Bitter melon

 

Chinese bitter melon lat. Momordica charantia is a plant that grows in tropical and subtropical areas of Asia, East Africa, parts of the Amazon, the Caribbean and South America. The whole plant together with the fruit and seeds is used as food and for medicine.

The plant grows as a vine with long fragmented leaves and yellow flowers. The fruit looks like a warty zucchini, elongated in shape and resembles a cucumber. It is considered as one of the most bitter fruits or vegetables. Young green fruit matures to an orange-yellow ripe fruit which then opens and releases many red seeds. All parts of the plant are bitter but edible: the green fruit is a good source of vitamin C, contains vitamin A, phosphorus, iron and flavonoids. Stems and leaves contain vitamin A.

The green fruits are used for culinary purposes, they are prepared by boiling, baking or frying in a multitude of ways. Bitter melon can be consumed raw as a fruit, can be juiced, the seeds can be ground and then added to food, or the whole fruit can be cut onto pieces and used to make a tea by boiling in water. Dried leaves are used to male tea which prevents and treats malaria, aids digestion and has an antibacterial action. The bitter melon extract can be purchased in the form of herbal supplements and it is used for the treatment of diabetes.

The extract contains at least three active ingredients with anti-diabetic action (charantin, vicin, polypeptide-p). Bitter melon contains a type of lectin, which lowers the concentration of glucose (hypoglycemic effect) by acting on peripheral tissues and reducing appetite (similarly as insulin acts in the brain). In traditional Chinese and Indian medicine bitter melon was used for centuries as a natural remedy for diabetes, and this property was recently discovered by modern Western science. Besides that, traditional Chinese and Indian medicine use bitter melon for it’s action to bacteria, viruses, preventing cancer and lowering blood pressure.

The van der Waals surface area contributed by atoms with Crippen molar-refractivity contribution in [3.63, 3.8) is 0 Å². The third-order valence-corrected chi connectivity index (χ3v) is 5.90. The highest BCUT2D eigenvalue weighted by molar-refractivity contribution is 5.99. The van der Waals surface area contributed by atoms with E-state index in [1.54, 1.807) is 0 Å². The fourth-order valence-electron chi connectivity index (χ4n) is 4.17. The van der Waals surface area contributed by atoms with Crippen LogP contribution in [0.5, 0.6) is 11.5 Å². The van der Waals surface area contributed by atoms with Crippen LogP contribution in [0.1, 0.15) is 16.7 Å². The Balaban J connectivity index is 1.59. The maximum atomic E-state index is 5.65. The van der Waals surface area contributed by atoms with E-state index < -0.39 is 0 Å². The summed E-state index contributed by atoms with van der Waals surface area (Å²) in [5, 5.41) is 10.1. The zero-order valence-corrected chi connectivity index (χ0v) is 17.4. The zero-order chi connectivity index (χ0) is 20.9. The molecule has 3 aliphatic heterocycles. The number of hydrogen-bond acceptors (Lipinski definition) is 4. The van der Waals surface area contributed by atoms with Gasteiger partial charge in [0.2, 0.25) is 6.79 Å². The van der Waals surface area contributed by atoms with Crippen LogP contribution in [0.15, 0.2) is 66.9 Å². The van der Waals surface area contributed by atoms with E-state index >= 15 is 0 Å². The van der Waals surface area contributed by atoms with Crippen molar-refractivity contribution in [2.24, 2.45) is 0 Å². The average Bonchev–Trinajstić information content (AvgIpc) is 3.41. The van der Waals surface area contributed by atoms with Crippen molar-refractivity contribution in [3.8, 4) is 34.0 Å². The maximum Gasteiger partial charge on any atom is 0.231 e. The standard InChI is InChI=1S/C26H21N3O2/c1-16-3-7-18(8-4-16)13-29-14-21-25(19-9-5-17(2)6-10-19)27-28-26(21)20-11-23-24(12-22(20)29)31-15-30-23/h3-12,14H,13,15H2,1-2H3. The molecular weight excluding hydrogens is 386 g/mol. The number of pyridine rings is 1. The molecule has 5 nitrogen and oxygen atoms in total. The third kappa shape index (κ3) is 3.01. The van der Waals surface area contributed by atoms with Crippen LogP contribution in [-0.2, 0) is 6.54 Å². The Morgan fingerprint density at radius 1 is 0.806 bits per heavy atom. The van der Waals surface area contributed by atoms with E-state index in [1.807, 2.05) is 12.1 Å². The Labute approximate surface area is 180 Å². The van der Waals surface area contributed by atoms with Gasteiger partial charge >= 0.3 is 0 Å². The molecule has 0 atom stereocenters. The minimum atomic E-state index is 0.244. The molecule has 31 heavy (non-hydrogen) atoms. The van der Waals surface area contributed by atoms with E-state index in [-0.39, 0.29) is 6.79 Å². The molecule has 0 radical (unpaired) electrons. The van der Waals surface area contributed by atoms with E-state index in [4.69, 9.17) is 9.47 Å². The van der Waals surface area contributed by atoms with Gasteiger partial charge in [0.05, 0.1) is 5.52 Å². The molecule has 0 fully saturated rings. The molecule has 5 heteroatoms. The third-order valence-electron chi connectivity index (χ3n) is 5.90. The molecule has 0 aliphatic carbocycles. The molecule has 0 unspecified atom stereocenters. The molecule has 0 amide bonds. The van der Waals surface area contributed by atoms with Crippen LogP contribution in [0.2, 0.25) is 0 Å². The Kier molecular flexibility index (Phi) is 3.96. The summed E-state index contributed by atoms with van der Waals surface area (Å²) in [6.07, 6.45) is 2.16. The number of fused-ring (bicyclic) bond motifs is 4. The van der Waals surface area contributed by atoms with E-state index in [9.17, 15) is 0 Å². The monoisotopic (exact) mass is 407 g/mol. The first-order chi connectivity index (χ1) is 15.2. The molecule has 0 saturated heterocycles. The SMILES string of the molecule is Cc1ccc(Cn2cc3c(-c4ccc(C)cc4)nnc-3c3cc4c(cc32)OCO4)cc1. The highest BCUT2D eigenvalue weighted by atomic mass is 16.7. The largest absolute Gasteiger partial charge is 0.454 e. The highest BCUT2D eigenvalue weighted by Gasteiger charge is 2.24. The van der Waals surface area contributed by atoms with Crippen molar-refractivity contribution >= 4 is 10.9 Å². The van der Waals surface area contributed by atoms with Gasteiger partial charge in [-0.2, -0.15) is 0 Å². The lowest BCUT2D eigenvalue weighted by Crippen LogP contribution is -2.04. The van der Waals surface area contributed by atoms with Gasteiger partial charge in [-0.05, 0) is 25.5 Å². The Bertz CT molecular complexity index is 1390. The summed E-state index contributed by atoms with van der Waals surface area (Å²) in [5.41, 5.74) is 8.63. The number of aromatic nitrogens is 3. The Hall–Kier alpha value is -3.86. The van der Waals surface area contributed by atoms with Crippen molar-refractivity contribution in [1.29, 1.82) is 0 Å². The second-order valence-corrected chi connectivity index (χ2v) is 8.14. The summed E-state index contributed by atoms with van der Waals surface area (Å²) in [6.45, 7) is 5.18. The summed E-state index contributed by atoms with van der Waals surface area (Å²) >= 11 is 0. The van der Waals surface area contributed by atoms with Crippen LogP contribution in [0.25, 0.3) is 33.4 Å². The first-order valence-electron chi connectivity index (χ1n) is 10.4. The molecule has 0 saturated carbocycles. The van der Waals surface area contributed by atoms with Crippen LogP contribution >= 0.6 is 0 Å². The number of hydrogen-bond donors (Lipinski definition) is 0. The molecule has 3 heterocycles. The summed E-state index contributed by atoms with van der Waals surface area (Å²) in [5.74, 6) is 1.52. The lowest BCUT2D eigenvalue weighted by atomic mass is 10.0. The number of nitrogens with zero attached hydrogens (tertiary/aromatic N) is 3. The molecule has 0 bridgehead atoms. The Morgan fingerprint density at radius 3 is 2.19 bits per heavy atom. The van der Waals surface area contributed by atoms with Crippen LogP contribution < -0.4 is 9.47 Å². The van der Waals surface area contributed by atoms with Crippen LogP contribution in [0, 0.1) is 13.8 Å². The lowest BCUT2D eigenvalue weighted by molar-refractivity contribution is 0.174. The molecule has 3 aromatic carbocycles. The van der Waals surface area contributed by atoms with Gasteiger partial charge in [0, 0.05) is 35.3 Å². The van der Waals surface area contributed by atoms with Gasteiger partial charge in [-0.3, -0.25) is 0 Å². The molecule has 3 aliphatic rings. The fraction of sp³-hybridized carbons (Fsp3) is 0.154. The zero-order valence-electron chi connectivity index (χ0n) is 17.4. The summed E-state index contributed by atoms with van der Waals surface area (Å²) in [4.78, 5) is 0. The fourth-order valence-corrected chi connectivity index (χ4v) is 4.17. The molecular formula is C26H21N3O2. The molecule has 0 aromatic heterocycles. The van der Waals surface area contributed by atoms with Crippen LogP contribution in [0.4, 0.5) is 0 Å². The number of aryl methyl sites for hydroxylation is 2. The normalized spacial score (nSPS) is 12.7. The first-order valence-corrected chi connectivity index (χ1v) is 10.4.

Some of the above observations are also scientifically validated:

– an animal model showed that the bitter melon extract reduces the growth of head and neck tumors. The consumption of supplements in the form of extracts can beneficially affect reproduction and destruction of breast cancer cells, as has been shown in vitro study conducted in 2010 that was published in the journal Cancer Research;

– a study from the University of Colorado published in the journal Carcinogenesis in March 2013 showed that bitter melon extract reduced glucose metabolism in pancreatic cancer cells killing them. Since bitter gourd extract has a positive effect on diabetes type II, which often precedes pancreatic cancer, scientists have wondered if they could apply the extract directly to pancreatic cancer. In this study they proved that mice fed the bitter gourd juice had 60% less chance of developing cancer than the control group.

Sources:
– Ratna B. Ray et al.: Bitter Melon (Momordica charantia) Extract inhibits Cancer Breast Cell Proliferation by Modulating Cell Cycle Regulatory Genes and Promotes Apoptosis. Cancer Research, 23. February 2010.
– Kaur, M. et al.: Bitter melon juice activates cellular energy sensor AMP-activated protein kinase causing apoptotic death of human pancreatic carcinoma cells. Carcinogenesis, June 2013 34 (7) pp: 1585-92.
– Diabetes.co.uk

 

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